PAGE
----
7th October, 1889. D. Stewart joined 7th September, 1891 ; R. S. M'Coll, 8th January, 1894; C. B. Miller, 16th March, 1891, appointed secretary, 18th June, 1894; R. A. Lambie, 7th October, 1895; and W. Hay, 24th November, 1894, was brought from England to assist Queen's Park against Celtic in a Scottish Cup tie. Kenneth Anderson came to hand, 3rd September, 1894; Peter White, 6th July, 1896, elected to committee, annual general meeting, 1902, president 1916-17 to 1918-19; and George W. Gillies, 21st July, 1893.

In scrutinising the above, it is clear the charge against the Queen's Park of maintaining its prestige at the expense of other clubs, falls to the ground. The club, at certain crises, had the assistance of outstanding players, who had come in of their own free will, but the club relied mainly on its own junior teams and on those it fostered, such as Queen's Park Juniors, Victoria, Royal Park, Kelburn, and Langside Athletic, all of which, with the exception of Queen's Park Juniors, had in succession the free use of Myrtle Park, a ground adjoining retained as a practising pitch. These clubs, though not directly connected with Queen's Park, except Victoria, which was adopted ultimately as a Fourth Eleven, were granted certain privileges, which attached the players by a strong bond to the club, who delegated certain members of committee to supervise their work, with a view to giving such as promised to develop into good players, the opportunity of joining one of the Queen's Park junior elevens, with probable promotion into the First team. This source, with the Amateur Associations and Leagues, had now to be relied upon, and in the course of time these became the only means of recruiting for all four teams of the club.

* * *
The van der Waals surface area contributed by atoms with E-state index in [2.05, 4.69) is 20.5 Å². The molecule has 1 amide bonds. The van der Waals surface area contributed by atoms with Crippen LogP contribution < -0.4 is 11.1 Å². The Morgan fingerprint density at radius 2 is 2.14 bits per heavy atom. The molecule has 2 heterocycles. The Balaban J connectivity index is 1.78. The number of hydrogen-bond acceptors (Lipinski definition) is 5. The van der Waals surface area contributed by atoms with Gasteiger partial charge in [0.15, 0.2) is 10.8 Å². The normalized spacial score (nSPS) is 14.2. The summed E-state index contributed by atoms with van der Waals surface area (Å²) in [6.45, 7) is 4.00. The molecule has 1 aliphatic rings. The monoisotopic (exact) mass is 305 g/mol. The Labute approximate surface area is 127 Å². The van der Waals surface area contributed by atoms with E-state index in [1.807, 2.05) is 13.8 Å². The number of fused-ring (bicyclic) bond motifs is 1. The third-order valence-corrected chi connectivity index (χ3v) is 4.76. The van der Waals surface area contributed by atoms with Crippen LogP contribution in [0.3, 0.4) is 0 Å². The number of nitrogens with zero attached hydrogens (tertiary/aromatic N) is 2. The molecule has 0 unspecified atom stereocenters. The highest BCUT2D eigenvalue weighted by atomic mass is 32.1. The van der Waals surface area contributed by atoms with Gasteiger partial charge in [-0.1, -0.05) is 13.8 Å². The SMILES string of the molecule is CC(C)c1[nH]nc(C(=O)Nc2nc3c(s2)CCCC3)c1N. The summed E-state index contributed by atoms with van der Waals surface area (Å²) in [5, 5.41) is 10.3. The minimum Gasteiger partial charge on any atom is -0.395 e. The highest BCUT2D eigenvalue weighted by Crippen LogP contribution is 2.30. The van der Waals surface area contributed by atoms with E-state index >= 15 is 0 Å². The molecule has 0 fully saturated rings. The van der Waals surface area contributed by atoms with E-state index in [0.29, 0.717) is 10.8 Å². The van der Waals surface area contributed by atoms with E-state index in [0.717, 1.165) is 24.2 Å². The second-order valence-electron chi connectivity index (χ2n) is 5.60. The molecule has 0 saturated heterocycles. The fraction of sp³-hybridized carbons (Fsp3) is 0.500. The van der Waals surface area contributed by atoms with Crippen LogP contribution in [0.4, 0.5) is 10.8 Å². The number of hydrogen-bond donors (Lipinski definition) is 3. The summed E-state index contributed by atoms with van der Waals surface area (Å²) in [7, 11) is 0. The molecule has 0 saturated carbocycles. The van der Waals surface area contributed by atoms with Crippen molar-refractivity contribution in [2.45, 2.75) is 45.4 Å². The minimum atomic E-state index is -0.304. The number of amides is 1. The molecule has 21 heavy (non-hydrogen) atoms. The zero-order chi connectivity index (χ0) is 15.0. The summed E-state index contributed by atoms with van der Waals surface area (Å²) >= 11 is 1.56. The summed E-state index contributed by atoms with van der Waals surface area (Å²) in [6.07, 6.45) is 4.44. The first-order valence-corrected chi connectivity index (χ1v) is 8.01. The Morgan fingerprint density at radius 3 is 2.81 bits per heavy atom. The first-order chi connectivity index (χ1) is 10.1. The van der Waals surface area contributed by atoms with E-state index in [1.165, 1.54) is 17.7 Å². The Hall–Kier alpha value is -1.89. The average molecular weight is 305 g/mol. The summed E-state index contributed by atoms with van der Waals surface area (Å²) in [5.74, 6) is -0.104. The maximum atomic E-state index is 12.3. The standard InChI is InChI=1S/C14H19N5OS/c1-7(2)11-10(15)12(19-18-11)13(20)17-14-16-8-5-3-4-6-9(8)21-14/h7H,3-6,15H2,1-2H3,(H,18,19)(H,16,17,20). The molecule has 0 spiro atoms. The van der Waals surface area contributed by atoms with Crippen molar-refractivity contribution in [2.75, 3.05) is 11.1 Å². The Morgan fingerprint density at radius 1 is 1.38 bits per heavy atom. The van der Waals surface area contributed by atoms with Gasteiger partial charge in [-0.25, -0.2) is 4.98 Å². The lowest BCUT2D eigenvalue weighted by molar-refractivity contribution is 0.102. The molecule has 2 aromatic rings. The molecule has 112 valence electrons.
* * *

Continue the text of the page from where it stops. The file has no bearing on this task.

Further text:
The club was greatly favoured, in that few alterations in the composition of the team were necessary between 1872 and 1880; but between 1880 and 1890, particularly in the first half of the "'80's," when the club decided to go wholeheartedly in pursuit of the English Cup, some parts of the team required to be strengthened, because important members of the regular team found it impossible to travel so often to England, and the club was particularly unfortunate in the draws, most of the ties having to be played, and replayed, from home. At the last moment men had to be found, and the predicament in which the Queen's Park stood evidently appealed to players of note. They considered it an honour to help in such circumstances, and once in Queen's Park colours they usually decided to remain, though some, such as the late W. Sellar, while supporting his own club, Battlefield, gave his services to the Queen's Park for a time in important matches only—other than Scottish Cup ties.